The Suzuki method has always been a philosophy close to my heart, ever since I started learning violin at three. I did not continue past the age of eight, and it has been one of my biggest regrets. Now I can fully enjoy and appreciate the talent of young children who play their instruments with the love and instinct as Suzuki encourages. My 13 year old sister began learning Suzuki violin ten years ago, and I can honestly say is one of the most wonderful musicians now, she is a true inspiration to me.
I recently went to see a lovely concert in Notting Hill of young Suzuki violinists. They are the ‘London Gold Group’, a team of players taught by the amazing Helen Brunner, a woman who needs little introduction in the world of Suzuki. She introduced the method to the UK. Later this year the Gold Group go on tour and this concert was fundraising for that cause.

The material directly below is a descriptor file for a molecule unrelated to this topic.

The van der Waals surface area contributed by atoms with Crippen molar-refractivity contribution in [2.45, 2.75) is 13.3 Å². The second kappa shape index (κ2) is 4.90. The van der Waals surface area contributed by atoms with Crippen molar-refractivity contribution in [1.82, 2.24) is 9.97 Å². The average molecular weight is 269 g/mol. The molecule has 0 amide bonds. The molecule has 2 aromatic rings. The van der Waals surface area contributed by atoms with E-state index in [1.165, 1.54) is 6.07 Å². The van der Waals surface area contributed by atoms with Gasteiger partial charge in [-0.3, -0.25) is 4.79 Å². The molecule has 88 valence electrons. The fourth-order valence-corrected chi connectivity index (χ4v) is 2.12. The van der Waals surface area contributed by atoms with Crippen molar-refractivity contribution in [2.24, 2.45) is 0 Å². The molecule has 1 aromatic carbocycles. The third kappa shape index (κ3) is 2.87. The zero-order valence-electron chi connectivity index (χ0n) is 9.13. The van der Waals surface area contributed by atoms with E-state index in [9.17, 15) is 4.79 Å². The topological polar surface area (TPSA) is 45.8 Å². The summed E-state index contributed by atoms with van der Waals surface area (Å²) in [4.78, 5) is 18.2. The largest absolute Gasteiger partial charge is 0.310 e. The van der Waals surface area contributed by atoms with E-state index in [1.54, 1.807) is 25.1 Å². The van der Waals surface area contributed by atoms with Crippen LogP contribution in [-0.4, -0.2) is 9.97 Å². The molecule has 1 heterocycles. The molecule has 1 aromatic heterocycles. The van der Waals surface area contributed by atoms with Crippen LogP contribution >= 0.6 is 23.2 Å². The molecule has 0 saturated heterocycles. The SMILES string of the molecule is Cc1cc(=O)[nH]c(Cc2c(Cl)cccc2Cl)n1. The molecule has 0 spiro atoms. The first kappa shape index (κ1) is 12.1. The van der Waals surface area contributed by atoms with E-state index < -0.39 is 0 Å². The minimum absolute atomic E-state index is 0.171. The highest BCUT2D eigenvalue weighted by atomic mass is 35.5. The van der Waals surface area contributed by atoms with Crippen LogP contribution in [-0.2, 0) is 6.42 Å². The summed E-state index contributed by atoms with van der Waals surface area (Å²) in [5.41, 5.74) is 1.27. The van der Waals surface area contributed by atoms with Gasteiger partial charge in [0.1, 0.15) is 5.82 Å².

With delicious canapes and wine from Sally Clarke of Clarkes the evening got off to a great start. The programme was made up of solo and ensemble pieces by a variety of well known composers: Bach, Vivaldi, Elgar and Kreisler, amongst others. It never ceases to amaze me how children so young can just stride up onto the stage and play their hearts out, with no sheet music to rely on, and seemingly no nerves either. I particularly loved the solo performances by Marnie Breadin and Gabriel Rumney who both really captivated the audience. I also enjoyed the ensemble pieces, led by the enthusiastic smiling Helen on one side of the stage, these group moments bought the venue, St Peter’s Church, to life.
All Helen’s pupils clamboured up onstage for the finale – a medley of the simpler Suzuki pieces: Allegro, Go tell Aunt Rhody, Lightly Row, and of course Twinkle. As the audience left the church we were invited to donate to the envelopes hung by ribbons above the entrance: each one had a different expense on the front (eg. Fare for Ferry travel, music folders), a lovely personalised idea I thought.